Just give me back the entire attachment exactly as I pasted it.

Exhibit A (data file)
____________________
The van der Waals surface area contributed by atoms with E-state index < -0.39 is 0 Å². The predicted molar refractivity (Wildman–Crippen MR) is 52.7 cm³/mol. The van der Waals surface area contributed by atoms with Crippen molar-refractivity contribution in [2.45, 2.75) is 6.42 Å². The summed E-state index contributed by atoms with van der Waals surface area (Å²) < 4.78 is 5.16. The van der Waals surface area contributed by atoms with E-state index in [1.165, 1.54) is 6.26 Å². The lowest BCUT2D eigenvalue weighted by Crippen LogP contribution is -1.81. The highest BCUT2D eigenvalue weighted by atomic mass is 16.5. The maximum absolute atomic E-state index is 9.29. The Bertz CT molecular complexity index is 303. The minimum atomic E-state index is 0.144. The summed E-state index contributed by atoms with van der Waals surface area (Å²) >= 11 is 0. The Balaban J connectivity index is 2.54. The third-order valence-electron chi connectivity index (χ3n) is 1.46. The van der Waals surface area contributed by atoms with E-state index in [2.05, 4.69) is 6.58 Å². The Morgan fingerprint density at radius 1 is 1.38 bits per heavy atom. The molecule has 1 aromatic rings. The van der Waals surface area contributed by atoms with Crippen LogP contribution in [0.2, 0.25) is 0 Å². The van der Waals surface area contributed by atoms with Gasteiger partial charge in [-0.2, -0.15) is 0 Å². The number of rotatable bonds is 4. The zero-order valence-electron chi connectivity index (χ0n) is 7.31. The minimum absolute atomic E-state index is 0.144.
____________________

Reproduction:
The van der Waals surface area contributed by atoms with E-state index < -0.39 is 0 Å². The predicted molar refractivity (Wildman–Crippen MR) is 52.7 cm³/mol. The van der Waals surface area contributed by atoms with Crippen molar-refractivity contribution in [2.45, 2.75) is 6.42 Å². The summed E-state index contributed by atoms with van der Waals surface area (Å²) < 4.78 is 5.16. The van der Waals surface area contributed by atoms with E-state index in [1.165, 1.54) is 6.26 Å². The lowest BCUT2D eigenvalue weighted by Crippen LogP contribution is -1.81. The highest BCUT2D eigenvalue weighted by atomic mass is 16.5. The maximum absolute atomic E-state index is 9.29. The Bertz CT molecular complexity index is 303. The minimum atomic E-state index is 0.144. The summed E-state index contributed by atoms with van der Waals surface area (Å²) >= 11 is 0. The Balaban J connectivity index is 2.54. The third-order valence-electron chi connectivity index (χ3n) is 1.46. The van der Waals surface area contributed by atoms with E-state index in [2.05, 4.69) is 6.58 Å². The Morgan fingerprint density at radius 1 is 1.38 bits per heavy atom. The molecule has 1 aromatic rings. The van der Waals surface area contributed by atoms with Crippen LogP contribution in [0.2, 0.25) is 0 Å². The van der Waals surface area contributed by atoms with Gasteiger partial charge in [-0.2, -0.15) is 0 Å². The number of rotatable bonds is 4. The zero-order valence-electron chi connectivity index (χ0n) is 7.31. The minimum absolute atomic E-state index is 0.144.